Sunday, 15 August 2010

The Need for Greater Clarity in Cultural Property Debate

Kwame Opoku's essays on restitution of cultural property are always meaty and worth reading. He has a talent for producing good arguments and highlighting the nonsense in those of his opponents. In the latest "Does History Suffer when Cultural Artefacts are Returned?" he answers an earlier text of Michael Kaput (“Whose Heritage? Repatriating ancient treasures seems like a noble cause, but history might end up the loser”) in the May 2010 number of "Egypt Today". He demonstrates that "history" is not "the loser" when cultural property goes back to the countries from which it comes and the arguments produced by the countries which insist on hanging on to such material are false. Worth a read.

I was struck by something else. Opoku names those that want to hang on to other people's cultural property and not give it back as "retentionists". That is perfectly logical of course. But in the topsy-turvey world of the antiquities market that label is used for those who have not yet lost all their cultural property and want to hang onto it. For the dealer-lobby "retentionists" are those that apply laws in an effort to make sure that freshly dug archaeological finds and other items of historical interest from their territory do not disappear onto the international no-questions-asked market. The same label is thus being used in two parallel and related debates, not only for different groups, but precisely the two groups which are in opposition, the victim and the takers. In such a situation it seems we need to coin new terms for both to avoid confusion, though I have the impression that causing confusion is precisely the aim of the "contributions" of antiquity collectors and especially dealers to the debates.

While on the topic, I note that Opoku writes of "holding" countries, those that have the cultural property of others and want to hold on to it. While again this term is perfectly in order, I feel it too is ambiguous.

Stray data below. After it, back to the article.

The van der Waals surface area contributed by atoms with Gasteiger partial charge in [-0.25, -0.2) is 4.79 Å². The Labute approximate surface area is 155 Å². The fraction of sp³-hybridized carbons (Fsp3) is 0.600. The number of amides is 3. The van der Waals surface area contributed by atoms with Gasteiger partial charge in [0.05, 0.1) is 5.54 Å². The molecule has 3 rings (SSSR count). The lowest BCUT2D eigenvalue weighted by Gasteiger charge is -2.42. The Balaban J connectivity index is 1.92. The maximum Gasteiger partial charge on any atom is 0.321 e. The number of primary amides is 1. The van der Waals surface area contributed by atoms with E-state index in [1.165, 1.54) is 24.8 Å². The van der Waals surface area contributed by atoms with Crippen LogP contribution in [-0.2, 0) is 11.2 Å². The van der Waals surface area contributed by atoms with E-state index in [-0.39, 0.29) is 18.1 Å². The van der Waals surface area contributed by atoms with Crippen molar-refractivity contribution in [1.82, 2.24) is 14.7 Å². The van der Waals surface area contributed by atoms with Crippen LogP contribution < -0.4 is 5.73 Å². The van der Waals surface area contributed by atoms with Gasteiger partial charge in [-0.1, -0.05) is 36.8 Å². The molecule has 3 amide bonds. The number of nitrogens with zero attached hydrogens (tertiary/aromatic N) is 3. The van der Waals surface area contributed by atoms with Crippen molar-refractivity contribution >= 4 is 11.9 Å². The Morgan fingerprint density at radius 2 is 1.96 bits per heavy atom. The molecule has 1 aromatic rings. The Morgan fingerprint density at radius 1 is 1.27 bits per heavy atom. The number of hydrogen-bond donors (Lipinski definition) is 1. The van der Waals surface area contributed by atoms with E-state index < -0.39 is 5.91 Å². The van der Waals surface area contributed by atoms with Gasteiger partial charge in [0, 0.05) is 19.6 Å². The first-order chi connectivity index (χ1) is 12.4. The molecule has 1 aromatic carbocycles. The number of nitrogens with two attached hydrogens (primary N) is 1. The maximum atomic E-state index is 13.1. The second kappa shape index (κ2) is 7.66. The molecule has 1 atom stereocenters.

Part of the problem is that two quite separate debates are in danger of becoming confused, and that is only to the advantage of those that wish them to be confused so that they can take advantage of the smokescreen of the general fogginess of the issues to carry on buying, trading and collecting as before. The first debate is the "who owns" issue concerning items dug up, knocked off, hauled away, stolen, looted and appropriated before (let us say) 1970. The second concerns what we should do about individuals and groups that have continued to benefit from collectables being dug up, knocked off, hauled away, stolen, looted and appropriated after the world lost innocence in (by) 1970 and continue to do so today. While related, these are in fact separate issues. One is concerned with identifying and correcting past wrongs, the other is concerned with identifying ongoing wrongdoing and combatting it. One is firmly in the sphere of idealism, the other is rooted in the practicalities of protecting what remains of the archaeological resource (and other finite cultural property resources) from continued unsustainable exploitation.

It is very much in the interests of the no-questions-asked exploitive market to confuse the two.

Opoku perceives this, he concludes his text outlining two tasks:
The urgent task now is for Great Britain, France, Germany, Belgium, Netherlands, Spain, Portugal and others to return some of the artefacts removed during the colonial days from Africa, Asia and Latin America; they should also contribute to reducing further looting of artefacts which thrives mainly because of the lucrative market for such items in the West.

I would add the US and (at least) Japan to that list and suggest that it is the latter of the two tasks Opoka identifies which should bear the adjective "urgent".

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